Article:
This Renaissance Man and one-time third mate runs a tight ship

TV Guide, September 4, 1971

The Hawaiian Village Dome was packed for the Honolulu Press Club's annual Gridiron roast. It was the night when the island's most illustrious citizens, including Mayor Frank Fasi and Sen. Hiram Fong, took their lumps in good grace. Everybody was there whooping it up. Everybody, that is, except Jack Lord.

The Brooklyn-born star of Hawaii Five-O, a cops-and-robbers show shot entirely in Hawaii, had been tipped off in advance by his press agent that the parody might be a little rough. The choir sang:

    Jack Lord, superstar!
    Are you as great as your great PR?
    Jack Lord, superstar!
    No one's as great as they say you are. . .
And the narrator intoned: In the beginning was the word. And the word was Jack Lord!

To which "Jack Lord" replied: I am the Lord, by God, and there shall be no other superstars before me -- only featured players.

Too bad Jack missed out. For the islanders seldom pay you the compliment of a ribbing on the Gridiron show unless they think you're a big man. Instead, he sent his regrets, explaining that while he himself did not mind being raked over the coals by the Press Club -- in a script co-authored by an old Lord nemesis, Dave Donnelly, columnist for the Honolulu Star-Bulletin -- he feared that it "might embarrass my wife, Marie."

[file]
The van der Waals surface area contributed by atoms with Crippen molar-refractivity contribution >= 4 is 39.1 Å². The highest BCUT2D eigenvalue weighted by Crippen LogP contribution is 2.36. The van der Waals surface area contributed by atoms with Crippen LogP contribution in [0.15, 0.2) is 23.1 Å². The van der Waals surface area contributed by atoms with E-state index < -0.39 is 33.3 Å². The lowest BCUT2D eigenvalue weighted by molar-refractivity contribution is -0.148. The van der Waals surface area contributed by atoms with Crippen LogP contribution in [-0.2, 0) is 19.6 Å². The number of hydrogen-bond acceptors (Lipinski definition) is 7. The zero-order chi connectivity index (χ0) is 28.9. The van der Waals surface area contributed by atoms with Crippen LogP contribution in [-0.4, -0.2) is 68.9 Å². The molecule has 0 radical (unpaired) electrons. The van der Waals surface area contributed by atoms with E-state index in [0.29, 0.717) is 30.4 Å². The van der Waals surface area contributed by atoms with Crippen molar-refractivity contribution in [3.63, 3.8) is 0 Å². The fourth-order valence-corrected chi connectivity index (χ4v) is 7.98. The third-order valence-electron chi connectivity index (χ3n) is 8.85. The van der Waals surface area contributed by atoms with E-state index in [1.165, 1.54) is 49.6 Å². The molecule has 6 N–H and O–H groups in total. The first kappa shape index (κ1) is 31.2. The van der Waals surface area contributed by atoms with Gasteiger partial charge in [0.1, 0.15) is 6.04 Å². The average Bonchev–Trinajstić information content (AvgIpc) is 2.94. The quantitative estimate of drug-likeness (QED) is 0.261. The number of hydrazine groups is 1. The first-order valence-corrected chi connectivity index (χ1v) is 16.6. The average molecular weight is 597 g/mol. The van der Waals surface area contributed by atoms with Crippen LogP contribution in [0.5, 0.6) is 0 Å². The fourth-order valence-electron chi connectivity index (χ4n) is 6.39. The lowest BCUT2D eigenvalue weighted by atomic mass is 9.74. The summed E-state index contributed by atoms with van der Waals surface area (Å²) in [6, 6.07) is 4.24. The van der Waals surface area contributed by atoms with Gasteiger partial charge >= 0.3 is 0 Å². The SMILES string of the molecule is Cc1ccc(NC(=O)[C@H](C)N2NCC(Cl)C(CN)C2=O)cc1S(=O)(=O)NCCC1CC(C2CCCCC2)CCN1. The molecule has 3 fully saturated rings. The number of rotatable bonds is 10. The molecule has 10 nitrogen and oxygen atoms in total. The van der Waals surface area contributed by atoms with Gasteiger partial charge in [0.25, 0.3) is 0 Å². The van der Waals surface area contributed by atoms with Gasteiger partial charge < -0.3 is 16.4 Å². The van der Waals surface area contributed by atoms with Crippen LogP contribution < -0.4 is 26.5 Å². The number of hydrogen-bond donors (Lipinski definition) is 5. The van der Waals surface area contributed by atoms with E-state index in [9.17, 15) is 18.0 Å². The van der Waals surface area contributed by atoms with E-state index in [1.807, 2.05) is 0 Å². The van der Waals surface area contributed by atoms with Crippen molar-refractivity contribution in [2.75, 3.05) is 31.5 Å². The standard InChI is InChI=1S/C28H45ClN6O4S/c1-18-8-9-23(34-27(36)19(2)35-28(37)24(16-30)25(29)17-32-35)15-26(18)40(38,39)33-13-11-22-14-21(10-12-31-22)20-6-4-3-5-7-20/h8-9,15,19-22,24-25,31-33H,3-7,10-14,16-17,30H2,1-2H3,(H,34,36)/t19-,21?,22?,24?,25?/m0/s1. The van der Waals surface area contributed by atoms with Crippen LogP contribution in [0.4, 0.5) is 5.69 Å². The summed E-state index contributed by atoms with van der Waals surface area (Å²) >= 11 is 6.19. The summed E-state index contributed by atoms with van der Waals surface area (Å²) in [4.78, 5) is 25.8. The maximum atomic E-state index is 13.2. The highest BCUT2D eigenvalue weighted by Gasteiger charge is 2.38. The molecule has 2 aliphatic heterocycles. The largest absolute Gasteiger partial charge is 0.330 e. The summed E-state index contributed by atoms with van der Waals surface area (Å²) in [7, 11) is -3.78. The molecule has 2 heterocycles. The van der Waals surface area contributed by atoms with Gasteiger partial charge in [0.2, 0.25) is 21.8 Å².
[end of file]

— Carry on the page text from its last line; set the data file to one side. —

The Gridiron celebrants found it all highly amusing, especially the part about "Abou Ben Wood:"

. . .And there arose among the scribes a foul assassin of words, a son of Ishmael called Abou Ben Wood, and he blasphemed the Lord and caused to be printed the words James MacArthur Co-Star!

Ben Wood, the Star-Bulletin's entertainment editor, had had the temerity last year to run a story about a Five-O set decorator who, it turned out, as a descendant of a well-known island family. "Viewers assume that Zulu and Kam Fong are the only island-born stars of the hit CBS series," Wood had written. "But there is a third local principal, a silent and unseen star who is highly regarded. He is set decorator Buck Henshaw. . ."

Wood describes what happened next. "My phone rang. It was the show's press agent. He said that 'management' was 'very upset' over the piece. I had called Zulu and Kam Fong stars. They are not stars, I was told. Not even Jimmy MacArthur. They are all 'featured players.' There is only one star of Five-O, and that is Jack Lord. When I reported this conversation in print, a couple of CBS vice presidents (Perry Lafferty and Paul King) got into the act. 'Management' had said no such thing. They demanded a retraction, making it look as if I was guilty of inaccurate reporting. That was when we began to refer to 'Jimmy MacArthur, Co-Star'."